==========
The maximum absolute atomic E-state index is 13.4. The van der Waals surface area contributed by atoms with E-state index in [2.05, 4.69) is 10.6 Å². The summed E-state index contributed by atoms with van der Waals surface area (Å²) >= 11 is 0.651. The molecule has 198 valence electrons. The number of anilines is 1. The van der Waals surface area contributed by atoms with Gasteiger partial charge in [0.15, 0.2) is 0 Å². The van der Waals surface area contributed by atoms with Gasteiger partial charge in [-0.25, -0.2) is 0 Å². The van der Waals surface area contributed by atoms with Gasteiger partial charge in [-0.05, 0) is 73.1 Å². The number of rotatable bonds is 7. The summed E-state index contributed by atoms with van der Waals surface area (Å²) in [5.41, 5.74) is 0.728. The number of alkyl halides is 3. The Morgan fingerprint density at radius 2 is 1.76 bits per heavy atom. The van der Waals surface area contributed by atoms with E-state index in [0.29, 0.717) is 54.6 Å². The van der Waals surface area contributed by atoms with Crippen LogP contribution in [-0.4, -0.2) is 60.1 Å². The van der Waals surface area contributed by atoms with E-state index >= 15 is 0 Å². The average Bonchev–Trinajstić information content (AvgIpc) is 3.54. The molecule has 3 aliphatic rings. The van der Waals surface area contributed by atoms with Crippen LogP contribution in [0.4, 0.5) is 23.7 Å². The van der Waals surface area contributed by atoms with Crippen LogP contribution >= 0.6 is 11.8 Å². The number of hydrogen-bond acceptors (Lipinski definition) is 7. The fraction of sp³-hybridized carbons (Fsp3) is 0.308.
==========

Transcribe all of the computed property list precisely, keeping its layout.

The maximum absolute atomic E-state index is 13.4. The van der Waals surface area contributed by atoms with E-state index in [2.05, 4.69) is 10.6 Å². The summed E-state index contributed by atoms with van der Waals surface area (Å²) >= 11 is 0.651. The molecule has 198 valence electrons. The number of anilines is 1. The van der Waals surface area contributed by atoms with Gasteiger partial charge in [0.15, 0.2) is 0 Å². The van der Waals surface area contributed by atoms with Gasteiger partial charge in [-0.25, -0.2) is 0 Å². The van der Waals surface area contributed by atoms with Gasteiger partial charge in [-0.05, 0) is 73.1 Å². The number of rotatable bonds is 7. The summed E-state index contributed by atoms with van der Waals surface area (Å²) in [5.41, 5.74) is 0.728. The number of alkyl halides is 3. The Morgan fingerprint density at radius 2 is 1.76 bits per heavy atom. The van der Waals surface area contributed by atoms with E-state index in [0.29, 0.717) is 54.6 Å². The van der Waals surface area contributed by atoms with Crippen LogP contribution in [-0.4, -0.2) is 60.1 Å². The van der Waals surface area contributed by atoms with E-state index >= 15 is 0 Å². The average Bonchev–Trinajstić information content (AvgIpc) is 3.54. The molecule has 3 aliphatic rings. The van der Waals surface area contributed by atoms with Crippen LogP contribution in [0.4, 0.5) is 23.7 Å². The van der Waals surface area contributed by atoms with Crippen LogP contribution >= 0.6 is 11.8 Å². The number of hydrogen-bond acceptors (Lipinski definition) is 7. The fraction of sp³-hybridized carbons (Fsp3) is 0.308.